C.S.I.: Crime Scene Investigation Season 5 DVD Review
PictureHaving reviewed Season 4 before, there's nothing really different to this season so what was said then, equally holds true. For a TV show, this is superb and is certainly better than some movies I've recently seen. Colours are bright and vivid, no bleed is present and as the stories are set in Vegas, there are some suitably garish neon colours present, which this handles very well. Blacks (as the crew are the night shift) are deep and dark, with plenty of detail as well and during the day scenes, colours are equally fine, with the sunlight never being overly exposed. Artefacts were not noticed while viewing and edge enhancement wasn't noticeable either and neither was any graininess to the image, although I thought that the picture was a tad soft for the most part. Being a TV show, I wouldn't have expected any damage to the print and no surprise, none was present.
SoundComplete with a Dolby Digital 5.1 soundtrack, this is a reasonably engaging soundtrack, but as it is a TV show, it's not quite up to movie standards. Dialogue is clear and crisp and is never at risk of being drowned out by the rest of the sound stage. The soundstage is mostly music related and gives a nice ambience to the proceedings, with sound effects when needed coming from all sides - although to be fair this is few and far between. As this is a more dialogue heavy series than anything, the soundtrack is considerably more than adequate, but never exceptional.
ExtrasWe have 9 commentary tracks on this set, and although I haven't listened to all of them, they are very similar to commentary tracks that you may have heard on other CSI box sets and as such they either appeal or don't. Myself, they leave me a little cold. So featurette wise, first we have CSI: Season 5 - A Post Mortem, which is a 19:06 minute featurette which dissects certain episodes such as the trans-gender episode (the 100th episode) or the evil artist/rapist. Personally speaking, it was interesting how they felt that they were pushing the envelope constantly and how they explore places that no other shows go. I guess it depends on the individual, but not a single subject mentioned in this, or indeed in the season would I consider something unusual or indeed, edgy - I guess it depends on where your life has taken you, but it's all rather tame. The irony for me was when someone said that every show is different - erm, no it's actually very formulaic and samey as such and my argument that it is beginning to feel that the stories are all too similar.
The Research of CSI - Maintaining The Accuracy is a 10:55 minute featurette which focuses on the research involved in the show. As I've alluded to, they don't get it quite right, but the questions they ask from the examples given are generalised. An example was one where they asked where you'd need to stab someone to kill them instantly - easy enough. My comment is more to do with the actual forensic side of things - although they do admit they take liberties, among one of these is time, so at least they admit it. Even a criminologist who works on the program admits he watches it for entertainment, because the reality is very different - glad to know they're openly admitting it! Favourite comment is that a forensic lab person admits that it lacks humour and that's absolutely spot on, because they have a dry, sardonic sense of humour. I'm sure anyone in the police or related field would completely agree.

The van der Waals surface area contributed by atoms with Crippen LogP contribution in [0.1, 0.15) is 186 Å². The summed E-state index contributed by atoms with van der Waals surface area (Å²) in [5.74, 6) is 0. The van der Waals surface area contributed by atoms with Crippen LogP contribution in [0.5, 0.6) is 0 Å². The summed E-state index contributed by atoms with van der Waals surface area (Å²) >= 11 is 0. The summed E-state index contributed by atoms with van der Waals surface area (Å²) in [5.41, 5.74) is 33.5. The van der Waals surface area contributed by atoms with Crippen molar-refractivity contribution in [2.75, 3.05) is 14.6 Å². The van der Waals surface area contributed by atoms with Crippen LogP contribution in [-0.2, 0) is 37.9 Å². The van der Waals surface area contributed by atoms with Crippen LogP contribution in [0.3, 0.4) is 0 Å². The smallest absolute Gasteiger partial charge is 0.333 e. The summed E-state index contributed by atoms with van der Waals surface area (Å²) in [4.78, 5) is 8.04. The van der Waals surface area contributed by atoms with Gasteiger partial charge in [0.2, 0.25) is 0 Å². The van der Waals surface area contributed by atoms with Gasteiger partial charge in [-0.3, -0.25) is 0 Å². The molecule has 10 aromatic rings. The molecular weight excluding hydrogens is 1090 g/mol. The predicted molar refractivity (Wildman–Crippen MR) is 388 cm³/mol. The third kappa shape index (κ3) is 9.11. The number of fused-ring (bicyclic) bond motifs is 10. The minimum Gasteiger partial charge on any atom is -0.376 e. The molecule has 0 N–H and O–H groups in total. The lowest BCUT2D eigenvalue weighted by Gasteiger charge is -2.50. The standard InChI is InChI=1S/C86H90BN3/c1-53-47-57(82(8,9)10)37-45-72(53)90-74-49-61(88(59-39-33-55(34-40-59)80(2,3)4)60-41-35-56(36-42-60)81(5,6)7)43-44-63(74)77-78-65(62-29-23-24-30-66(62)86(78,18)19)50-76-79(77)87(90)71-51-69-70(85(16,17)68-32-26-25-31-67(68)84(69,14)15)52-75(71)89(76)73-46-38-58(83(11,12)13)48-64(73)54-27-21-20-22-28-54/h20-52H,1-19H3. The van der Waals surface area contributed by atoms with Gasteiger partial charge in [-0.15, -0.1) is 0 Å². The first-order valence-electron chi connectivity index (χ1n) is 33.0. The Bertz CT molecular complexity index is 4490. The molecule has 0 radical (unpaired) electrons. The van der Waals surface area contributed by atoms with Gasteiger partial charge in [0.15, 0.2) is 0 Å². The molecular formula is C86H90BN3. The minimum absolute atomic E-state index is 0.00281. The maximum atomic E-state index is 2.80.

CSI: Tarantino Style which runs for 17:33, which explains why he was chosen to be a guest star director, his love of the show, the “Royale with Cheese”-esque scene and so forth. It's a little gushy in parts, not to mention the acknowledgement early on for the Tarantino-isms and pop culture references. I don't think it's particularly fascinating, but it's not a complete waste of time.
CSI: Forensic Procedures On The Scene Vs. On The Screen is an 8 part featurette, where each feature can be played individually or all together. We have scenes for “Spatter Up”, “Photo-Realism”, “Ibis”, “A Star Shaped Wound”, “Printing A Bird Feather”, “Identifying the Treads”, “Giving the Third Degree” and “A Ninhydrin Print”. These featurettes last for 15:42 in total and they are showing the hypothetical scenario from the show, applying a mechanism based in forensics that would test this theory and how this was applied to the show. It's not overly long - each section is short and snappy and it's quite interesting to a point, but some of the science they show (the Feather for instance) is a time cheat, in so far as it couldn't really occur in the real world. Otherwise, most of the instances are factual and reasonably simplistic compared to other possible scenarios in the show or in real life, but otherwise it's ok.
VerdictStill solid entertainment in its own right, but I'm convinced this is running on borrowed time, innovatively speaking. While there's nothing wrong with the show, it is guilty of rehashing earlier seasons, while bringing nothing dynamically new to the table which is a shame. Even the use of a guest-director for the end of season finale seems to be forced, as if they knew the backlash could start. Maybe it's due to milking the concept dry with 2 spin-offs and focusing energy there, rather than the show that brought them to the dance, but I'll recommend this as entertainment, but if it doesn't, I'm sure the backlash may start.
Suggested retail price when reviewed: £55.79
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